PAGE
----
The New Science Of High-Tech Golf Tees
Outsiders may think of golf as a traditional, bucolic throwback, barely changed from its earliest days on the moors of Scotland. In fact, nothing could be further from the truth. More, perhaps, than any other sportspeople, golfers have embraced the march of technological progress, collecting modern space-age clubs, using complex computer models to analyze swing technique, and, recently, adopting new high-tech golf tees.
The past decade has seen a flood of new tees, in a dizzying array of styles and materials. In fact, the US Patent and Trademark Office has registered more than seven hundred separate golf tee patents. These high-tech tees are often priced significantly higher than their old-fashioned wooden cousins, but millions of golfers seem willing to make the investment if it means whittling down their handicaps.
One family of new designs are narrow and lightweight, designed to reduce the resistance the tee exerts against the force of the club. You might imagine that the resistance of a little wooden tee would be negligible in the face of a full-power drive, but in fact, some trials have shown new “low resistance” tees adding up to five yards to the average drive. Other low-resistance tees feature a multi-pronged top that allows the ball to rest on a tiny pocket of air, thus minimizing drag and improving lift.
In another popular—and very distinctive—model, the traditional “cup” at the top of the tee is replaced by an array of synthetic bristles, something like the head of an electronic toothbrush. Resting lightly on these bristles, and then smacked with a driver, a golf ball should experience significantly less sidespin, meaning fewer slices and hooks.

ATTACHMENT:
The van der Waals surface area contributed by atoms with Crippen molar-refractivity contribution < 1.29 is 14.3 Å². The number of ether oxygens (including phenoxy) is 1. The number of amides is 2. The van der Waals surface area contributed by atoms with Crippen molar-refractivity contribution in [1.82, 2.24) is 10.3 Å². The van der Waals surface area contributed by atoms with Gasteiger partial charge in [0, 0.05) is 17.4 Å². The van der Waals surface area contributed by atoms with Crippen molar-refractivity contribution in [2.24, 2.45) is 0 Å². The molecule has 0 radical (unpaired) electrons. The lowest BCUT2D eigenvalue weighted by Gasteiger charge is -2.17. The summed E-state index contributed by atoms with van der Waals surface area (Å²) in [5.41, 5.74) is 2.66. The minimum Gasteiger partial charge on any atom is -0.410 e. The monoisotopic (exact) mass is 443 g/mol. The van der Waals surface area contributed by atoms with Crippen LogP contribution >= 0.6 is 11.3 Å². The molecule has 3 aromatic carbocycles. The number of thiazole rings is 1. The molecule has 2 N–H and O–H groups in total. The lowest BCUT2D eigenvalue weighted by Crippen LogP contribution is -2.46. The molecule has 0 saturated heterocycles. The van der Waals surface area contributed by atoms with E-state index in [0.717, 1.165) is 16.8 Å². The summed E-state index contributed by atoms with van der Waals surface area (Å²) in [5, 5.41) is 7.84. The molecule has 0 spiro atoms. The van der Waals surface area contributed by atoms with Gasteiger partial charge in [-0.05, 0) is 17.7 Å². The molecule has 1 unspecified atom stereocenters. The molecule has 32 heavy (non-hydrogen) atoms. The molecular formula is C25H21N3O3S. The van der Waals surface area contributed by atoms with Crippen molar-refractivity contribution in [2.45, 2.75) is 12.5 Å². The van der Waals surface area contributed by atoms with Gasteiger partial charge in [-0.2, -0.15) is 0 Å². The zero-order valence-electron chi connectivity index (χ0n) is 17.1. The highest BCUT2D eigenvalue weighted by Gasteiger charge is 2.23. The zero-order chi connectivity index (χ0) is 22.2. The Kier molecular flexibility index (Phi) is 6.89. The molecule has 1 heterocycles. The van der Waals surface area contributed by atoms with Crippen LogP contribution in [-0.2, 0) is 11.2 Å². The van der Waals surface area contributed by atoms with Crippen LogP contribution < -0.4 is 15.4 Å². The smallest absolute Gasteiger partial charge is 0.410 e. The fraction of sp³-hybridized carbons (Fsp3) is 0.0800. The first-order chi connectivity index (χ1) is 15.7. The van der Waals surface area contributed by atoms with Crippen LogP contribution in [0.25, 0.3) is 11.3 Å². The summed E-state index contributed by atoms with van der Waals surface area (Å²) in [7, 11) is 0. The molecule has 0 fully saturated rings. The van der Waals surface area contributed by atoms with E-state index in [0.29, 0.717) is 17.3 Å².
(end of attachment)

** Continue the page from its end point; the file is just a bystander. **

Other innovations are designed to revolutionize the golf tee’s lifecycle. Several manufacturers now claim to produce “indestructible” or even “eternal” golf tees. While these claims do need to be taken with a grain of salt, some new designs—and new composite materials—really do appear to extend the average life of a golf tee, perhaps indefinitely. (Whether this is good news for the manufacturers or not is an open question. How many boxes of indestructible golf tees does one player need?)
Another trend is the rise of “biodegradable” golf tees. Of course, traditional wooden tees biodegrade as well, but only over the course of years. New models, some made from corn polymers, promise to dissolve up to three times more quickly. They also splinter less than wooden golf tees, and stand up to about twice as many drives.